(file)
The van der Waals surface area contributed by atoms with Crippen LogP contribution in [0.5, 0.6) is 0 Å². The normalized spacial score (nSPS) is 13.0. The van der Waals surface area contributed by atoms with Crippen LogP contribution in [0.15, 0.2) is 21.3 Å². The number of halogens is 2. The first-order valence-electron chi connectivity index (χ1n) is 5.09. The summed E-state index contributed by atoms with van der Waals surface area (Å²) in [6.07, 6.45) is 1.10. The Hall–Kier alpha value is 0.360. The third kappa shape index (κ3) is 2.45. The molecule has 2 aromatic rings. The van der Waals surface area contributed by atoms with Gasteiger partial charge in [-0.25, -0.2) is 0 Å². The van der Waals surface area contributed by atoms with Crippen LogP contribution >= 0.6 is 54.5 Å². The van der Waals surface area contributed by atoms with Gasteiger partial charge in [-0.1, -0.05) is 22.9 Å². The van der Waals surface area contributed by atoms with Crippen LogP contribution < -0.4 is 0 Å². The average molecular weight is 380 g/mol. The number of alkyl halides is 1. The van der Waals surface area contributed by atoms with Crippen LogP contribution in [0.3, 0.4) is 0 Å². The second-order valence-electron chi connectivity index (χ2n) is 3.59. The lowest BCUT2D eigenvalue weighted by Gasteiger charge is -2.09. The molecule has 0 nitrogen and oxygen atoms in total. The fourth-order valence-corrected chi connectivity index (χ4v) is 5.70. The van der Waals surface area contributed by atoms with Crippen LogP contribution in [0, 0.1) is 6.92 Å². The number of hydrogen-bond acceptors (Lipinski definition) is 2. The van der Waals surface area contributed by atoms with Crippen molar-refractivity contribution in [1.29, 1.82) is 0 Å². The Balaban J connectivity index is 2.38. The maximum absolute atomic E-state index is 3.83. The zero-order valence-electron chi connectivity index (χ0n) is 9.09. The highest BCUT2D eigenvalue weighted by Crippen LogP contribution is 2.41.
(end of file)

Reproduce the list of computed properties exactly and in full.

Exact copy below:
The van der Waals surface area contributed by atoms with Crippen LogP contribution in [0.5, 0.6) is 0 Å². The normalized spacial score (nSPS) is 13.0. The van der Waals surface area contributed by atoms with Crippen LogP contribution in [0.15, 0.2) is 21.3 Å². The number of halogens is 2. The first-order valence-electron chi connectivity index (χ1n) is 5.09. The summed E-state index contributed by atoms with van der Waals surface area (Å²) in [6.07, 6.45) is 1.10. The Hall–Kier alpha value is 0.360. The third kappa shape index (κ3) is 2.45. The molecule has 2 aromatic rings. The van der Waals surface area contributed by atoms with Gasteiger partial charge in [-0.25, -0.2) is 0 Å². The van der Waals surface area contributed by atoms with Crippen LogP contribution >= 0.6 is 54.5 Å². The van der Waals surface area contributed by atoms with Gasteiger partial charge in [-0.1, -0.05) is 22.9 Å². The van der Waals surface area contributed by atoms with Crippen LogP contribution < -0.4 is 0 Å². The average molecular weight is 380 g/mol. The number of alkyl halides is 1. The van der Waals surface area contributed by atoms with Crippen LogP contribution in [0.3, 0.4) is 0 Å². The second-order valence-electron chi connectivity index (χ2n) is 3.59. The lowest BCUT2D eigenvalue weighted by Gasteiger charge is -2.09. The molecule has 0 nitrogen and oxygen atoms in total. The fourth-order valence-corrected chi connectivity index (χ4v) is 5.70. The van der Waals surface area contributed by atoms with Crippen LogP contribution in [0, 0.1) is 6.92 Å². The number of hydrogen-bond acceptors (Lipinski definition) is 2. The van der Waals surface area contributed by atoms with Crippen molar-refractivity contribution in [1.29, 1.82) is 0 Å². The Balaban J connectivity index is 2.38. The maximum absolute atomic E-state index is 3.83. The zero-order valence-electron chi connectivity index (χ0n) is 9.09. The highest BCUT2D eigenvalue weighted by Crippen LogP contribution is 2.41.